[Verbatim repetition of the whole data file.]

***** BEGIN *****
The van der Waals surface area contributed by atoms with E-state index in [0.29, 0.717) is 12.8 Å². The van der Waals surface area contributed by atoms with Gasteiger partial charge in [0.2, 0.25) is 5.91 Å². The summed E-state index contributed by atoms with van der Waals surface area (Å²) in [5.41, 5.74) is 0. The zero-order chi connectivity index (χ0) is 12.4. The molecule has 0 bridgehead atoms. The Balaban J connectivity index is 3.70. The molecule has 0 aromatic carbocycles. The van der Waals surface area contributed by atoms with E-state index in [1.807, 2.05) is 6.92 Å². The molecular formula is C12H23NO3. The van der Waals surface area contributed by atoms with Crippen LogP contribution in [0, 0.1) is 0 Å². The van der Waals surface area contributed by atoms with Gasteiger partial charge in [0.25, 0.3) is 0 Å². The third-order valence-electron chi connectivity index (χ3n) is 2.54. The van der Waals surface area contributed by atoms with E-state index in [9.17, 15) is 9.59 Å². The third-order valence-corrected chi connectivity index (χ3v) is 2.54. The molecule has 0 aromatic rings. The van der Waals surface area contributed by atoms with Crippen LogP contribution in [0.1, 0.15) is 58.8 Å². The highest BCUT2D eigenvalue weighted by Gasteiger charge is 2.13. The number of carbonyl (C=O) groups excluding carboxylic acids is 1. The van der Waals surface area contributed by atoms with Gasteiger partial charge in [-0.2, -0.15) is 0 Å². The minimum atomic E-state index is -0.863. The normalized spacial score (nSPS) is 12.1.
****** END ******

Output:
The van der Waals surface area contributed by atoms with E-state index in [0.29, 0.717) is 12.8 Å². The van der Waals surface area contributed by atoms with Gasteiger partial charge in [0.2, 0.25) is 5.91 Å². The summed E-state index contributed by atoms with van der Waals surface area (Å²) in [5.41, 5.74) is 0. The zero-order chi connectivity index (χ0) is 12.4. The molecule has 0 bridgehead atoms. The Balaban J connectivity index is 3.70. The molecule has 0 aromatic carbocycles. The van der Waals surface area contributed by atoms with E-state index in [1.807, 2.05) is 6.92 Å². The molecular formula is C12H23NO3. The van der Waals surface area contributed by atoms with Crippen LogP contribution in [0, 0.1) is 0 Å². The van der Waals surface area contributed by atoms with Gasteiger partial charge in [0.25, 0.3) is 0 Å². The third-order valence-electron chi connectivity index (χ3n) is 2.54. The van der Waals surface area contributed by atoms with E-state index in [9.17, 15) is 9.59 Å². The third-order valence-corrected chi connectivity index (χ3v) is 2.54. The molecule has 0 aromatic rings. The van der Waals surface area contributed by atoms with Crippen LogP contribution in [0.1, 0.15) is 58.8 Å². The highest BCUT2D eigenvalue weighted by Gasteiger charge is 2.13. The number of carbonyl (C=O) groups excluding carboxylic acids is 1. The van der Waals surface area contributed by atoms with Gasteiger partial charge in [-0.2, -0.15) is 0 Å². The minimum atomic E-state index is -0.863. The normalized spacial score (nSPS) is 12.1.